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Abolish the FBI

As a libertarian, let me make my position clear with respect to the FBI: It should be abolished, not reformed or reined in. That’s because in a free society there is no national police force. Criminal justice, along with all the power a criminal-justice system entails, is best left at the state and local level. National police forces are inherent to totalitarian regimes, such as those in Iran, North Korea, and China.

Thus, it’s not a coincidence that the Framers did not provide for a FBI in the Constitution, just as it isn’t a coincidence that our American ancestors did not have a FBI for more than a century after the Constitution called the federal government into existence. In fact, if the American people had been told after the Constitutional Convention that the Constitution was bringing into existence a federal government that included a national police force, it is a virtual certainty that they never would have approved the deal, in which case the country would have continued operating under the Articles of Confederation, a type of governmental system in which the federal government’s powers were so weak that it didn’t even have the power to tax.

During his term in office, President Truman alluded to the nature and practices of the FBI when he said, “We want no Gestapo or secret police. FBI is tending in that direction. They are dabbling in sex-life scandals and plain blackmail…. Edgar Hoover would give his right eye to take over, and all congressmen and senators are afraid of him.”

It is now undisputed that Hoover, who was the director of the FBI from 1924 until his death in 1972, was a serial blackmailer. He and his agents would secretly compile information on American citizens, including presidents and members of Congress, in order to blackmail them into doing what Hoover wanted them to do.

One of Hoover’s principal areas of secret surveillance for the purpose of blackmail involved sexual activity. He has his agents would conduct secret surveillance on people’s sexual activities, compile extensive secret files containing the information, and then blackmail the person with it.

One famous target of Hoover’s blackmail was Martin Luther King, a man who Hoover and his fellow cohorts at the FBI were convinced was a spearhead in what they, along with the Pentagon, the CIA, and the NSA, were convinced was a worldwide communist conspiracy based in Moscow to take over the United States and the rest of the world. The FBI’s secret surveillance of King had discovered that he was engaged in an extramarital affair. Hoover used the information to blackmail King with the aim of causing him to commit suicide. The blackmail was: Kill yourself or we will disclose your perfidy to your wife and to the world.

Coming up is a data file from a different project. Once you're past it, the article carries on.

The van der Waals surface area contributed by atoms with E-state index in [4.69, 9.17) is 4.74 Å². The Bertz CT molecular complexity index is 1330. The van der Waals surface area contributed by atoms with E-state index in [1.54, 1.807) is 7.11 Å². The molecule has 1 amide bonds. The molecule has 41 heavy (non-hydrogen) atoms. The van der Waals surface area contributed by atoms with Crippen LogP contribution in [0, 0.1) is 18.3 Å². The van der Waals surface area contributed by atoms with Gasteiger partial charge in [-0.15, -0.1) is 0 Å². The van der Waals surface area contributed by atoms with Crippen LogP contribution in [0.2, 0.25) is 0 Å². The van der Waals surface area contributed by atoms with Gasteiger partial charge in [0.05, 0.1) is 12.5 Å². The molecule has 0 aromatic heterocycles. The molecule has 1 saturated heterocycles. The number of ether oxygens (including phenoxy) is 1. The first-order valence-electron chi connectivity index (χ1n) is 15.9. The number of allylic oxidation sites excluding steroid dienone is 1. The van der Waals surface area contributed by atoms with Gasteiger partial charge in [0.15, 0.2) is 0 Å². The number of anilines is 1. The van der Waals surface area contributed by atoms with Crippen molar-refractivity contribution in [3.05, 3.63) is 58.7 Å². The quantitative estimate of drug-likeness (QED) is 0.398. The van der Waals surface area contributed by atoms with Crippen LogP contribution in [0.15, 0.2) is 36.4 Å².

And of course there was COINTELPRO, the massive illegal FBI scheme to infiltrate and destroy domestic organizations that were suspected to be part of the supposed worldwide communist conspiracy that was supposedly based in Moscow. In acts that would have made the communists proud, Hoover’s FBI targeted for surveillance African-Americans, gays, war protestors, and leftists.

Okay, that’s water under the bridge and Hoover has been dead for almost 50 years. But guess whose name appears on the building in Washington, D.C., that houses the FBI. It’s called the J. Edgar Hoover Building.

Now, I ask you: What kind of people would honor and glorify a serial blackmailer by naming their building after him? What kind of people would go to work for an organization that has named its building after a serial blackmailer?

I sometimes wonder whether a person who has been nominated to be FBI director has demanded the removal of Hoover’s name from the building as a condition of accepting the job. From what I know, not one single FBI director in the last 25 years, including Christopher Wray, Andrew McCabe, James Comey, and Robert Mueller, has made such a demand. Why not? What’s up with that, especially in an era when statues of Civil War heroes are being removed from the public square? Is fighting for the Confederacy worse than being a serial blackmailer?

Like I say though, the real problem isn’t the fact that the FBI has its building named after Hoover. The name on the building just goes to the character of the people working inside the building. The real problem is the FBI itself. Our ancestors had it right. A free society is one in which there is no federal police force. If we want to restore a genuinely free society to our land, a necessary prerequisite is to abolish the FBI and leave criminal law enforcement to the states.

This post was written by: Jacob G. Hornberger

Jacob G. Hornberger is founder and president of The Future of Freedom Foundation. He was born and raised in Laredo, Texas, and received his B.A. in economics from Virginia Military Institute and his law degree from the University of Texas. He was a trial attorney for twelve years in Texas. He also was an adjunct professor at the University of Dallas, where he taught law and economics. In 1987, Mr. Hornberger left the practice of law to become director of programs at the Foundation for Economic Education. He has advanced freedom and free markets on talk-radio stations all across the country as well as on Fox News’ Neil Cavuto and Greta van Susteren shows and he appeared as a regular commentator on Judge Andrew Napolitano’s show Freedom Watch. View these interviews at and from Full Context. Send him email.